Food and drug retailers

South Africa's three major supermarket groups – Shoprite Holdings, Pick n Pay Stores and The Spar Group – greeted 2010 with question marks hanging over them after the Competition Commission fingered them, alleging cartel activity.

While all three have denied allegations of price collusions and (at the time of writing) investigations were still under way it’s noteworthy to mention the dominance of all three retailers in SA’s food market has been an issue for some time, with consumer organisations complaining about high food prices and independent supermarkets saying it’s hard to compete with the three chains.

Whether the investigations are based on substance or not, the allegations are too serious to be ignored.

And, given the commission’s track record, markets are eagerly watching what’s going to become of the matter.

And so is the average consumer.

Challenging times
Allegations of price-fixing aside, 2009 was the year in which strengths of companies were put to the test, with corporate retailers challenged to demonstrate their abilities to lead in the most difficult times.

SA had fully entered into recession.

But for retailers in the food and drugs sector it was a matter of proving the resilience of their stocks.

And the consensus view says they did, albeit at lowered expectations.

Consumers can shun spending on discretionary or durable goods in a recession but they can’t stop eating or buying medicines when sick.

As such, reported growth in headline earnings per share were double digits numbers across the three retailers, with new addition Clicks Group also providing impressive figures.
As in 2008, food inflation remained a concern.

After a sharp rise in that year it dropped significantly in second-half 2009.

To understand the impact of that on retailers you’d have to consider Spar CEO Wayne Hook’s tale of two distinct halves when he delivered results for the year to August 2009.

Completing 25 years with the group, Hook told shareholders: “During the first six months food inflation ran at an average of 16% and group turnover during that period increased 24.5%. The second six months saw food inflation decline significantly to an average 9%, which – with increased pressure on consumer spending – resulted in a sharply reduced turnover increase of 14.9% for the period.”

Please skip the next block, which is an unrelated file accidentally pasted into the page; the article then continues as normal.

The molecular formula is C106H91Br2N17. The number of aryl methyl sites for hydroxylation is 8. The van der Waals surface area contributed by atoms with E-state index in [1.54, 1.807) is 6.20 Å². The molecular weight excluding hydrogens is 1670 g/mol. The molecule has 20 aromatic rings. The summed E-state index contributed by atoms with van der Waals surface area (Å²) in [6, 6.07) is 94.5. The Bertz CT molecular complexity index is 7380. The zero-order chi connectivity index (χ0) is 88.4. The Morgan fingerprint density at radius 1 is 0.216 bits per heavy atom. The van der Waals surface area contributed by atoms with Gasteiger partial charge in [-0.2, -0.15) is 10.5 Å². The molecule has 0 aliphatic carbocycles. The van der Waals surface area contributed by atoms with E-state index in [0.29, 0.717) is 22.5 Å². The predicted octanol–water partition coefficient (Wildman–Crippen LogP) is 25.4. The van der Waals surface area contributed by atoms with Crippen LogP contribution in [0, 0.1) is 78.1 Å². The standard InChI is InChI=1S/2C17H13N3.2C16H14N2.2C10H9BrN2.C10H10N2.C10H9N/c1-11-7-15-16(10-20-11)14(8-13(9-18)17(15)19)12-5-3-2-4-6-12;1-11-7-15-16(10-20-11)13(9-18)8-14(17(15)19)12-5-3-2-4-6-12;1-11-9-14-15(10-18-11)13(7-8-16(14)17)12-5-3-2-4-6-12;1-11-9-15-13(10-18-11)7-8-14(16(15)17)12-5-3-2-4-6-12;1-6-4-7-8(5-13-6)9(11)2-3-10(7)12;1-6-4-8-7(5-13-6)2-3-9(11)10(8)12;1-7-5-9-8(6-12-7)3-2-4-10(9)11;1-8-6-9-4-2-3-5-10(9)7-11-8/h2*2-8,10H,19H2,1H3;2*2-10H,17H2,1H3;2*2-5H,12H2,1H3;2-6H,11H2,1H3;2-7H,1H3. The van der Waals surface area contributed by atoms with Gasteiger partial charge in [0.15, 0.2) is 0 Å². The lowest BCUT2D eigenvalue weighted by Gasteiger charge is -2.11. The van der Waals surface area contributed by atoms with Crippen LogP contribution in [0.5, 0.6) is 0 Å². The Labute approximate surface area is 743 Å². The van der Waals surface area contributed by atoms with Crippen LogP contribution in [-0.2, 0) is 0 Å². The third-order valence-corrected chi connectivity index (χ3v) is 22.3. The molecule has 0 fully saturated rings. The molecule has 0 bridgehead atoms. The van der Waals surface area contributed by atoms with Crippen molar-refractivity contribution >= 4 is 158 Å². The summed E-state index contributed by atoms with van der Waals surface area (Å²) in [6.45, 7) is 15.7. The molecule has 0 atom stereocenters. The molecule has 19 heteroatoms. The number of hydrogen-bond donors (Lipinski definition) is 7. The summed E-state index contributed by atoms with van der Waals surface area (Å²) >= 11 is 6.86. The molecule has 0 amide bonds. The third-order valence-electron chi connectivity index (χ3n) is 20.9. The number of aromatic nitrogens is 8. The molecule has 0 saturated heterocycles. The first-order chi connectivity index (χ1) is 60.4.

Those days are over

It was a subtle warning Hook was sounding to shareholders that the windfall of high food prices was abating.

And that was to be the case for the remainder of 2009.

By December, food inflation had fallen to less than 5%.

For example, pan-African retailer Shoprite reported group internal food inflation had declined to 3% by year-end 2009.

The result was a turnover growth of 11.9% to R33.1bn in the group’s first half period.

Nevertheless, Spar remains ahead of its peers in the sector, largely due to its low income earning market.
While the decline in food prices – coupled with the aggressive interest rate cut during the year – should have aided consumer spending retailers’ trading updates on festive season sales paint a different picture.

Consumers aren’t yet back on their feet.

Rueben Beelders, a retail analyst at Gryphon Asset Management, says: “It’s clear that with low food inflation retailers are experiencing some pressure on the revenue line.”
Worth a shot

During the year, Pick n Pay completed its conversion of its loss-making Score stores into Pick n Pay family franchises, a strategy some analysts doubted would yield any positive outcomes.

But the results have been impressive, with the group reporting a 34% turnover growth in those converted stores.

Says Pick n Pay CEO Nick Badminton: “We realised people weren’t interested in buying from Score – they wanted to buy from Pick n Pay.”

The group also had to say goodbye to its founder, executive chairman and retail pioneer Raymond Ackerman, who announced his retirement at the end of the group’s 2010 financial, ending 42 years of a rewarding career.

His son, Gareth, will succeed him as non-executive chairman in the spirit of the King III recommendations on corporate governance.

Also last year, personal healthcare and pharmacy chain Clicks changed its name New Clicks to Clicks Group and listed in the food & drugs category on the JSE’s main board to reflect more accurately the type of merchandise it sells.

Proving the defensive nature of its business, Clicks lifted turnover 15.4% to R12.7bn and reported a 16.7% growth in pre-tax profit.

The group has also been on a pharmacy rollout spree, with a long-term ambition to erect an in-store pharmacy in all its Clicks chains.      

Eskom’s 35% request to increase electricity prices over the next three years has also been an area of concern for retailers, with many fearing such an increase would inevitably result in high operating costs, which will then filter through to prices.

Defensive as they are, such stocks remain largely expensive, with earnings multiple of 15 to 18 times.

 - Finweek
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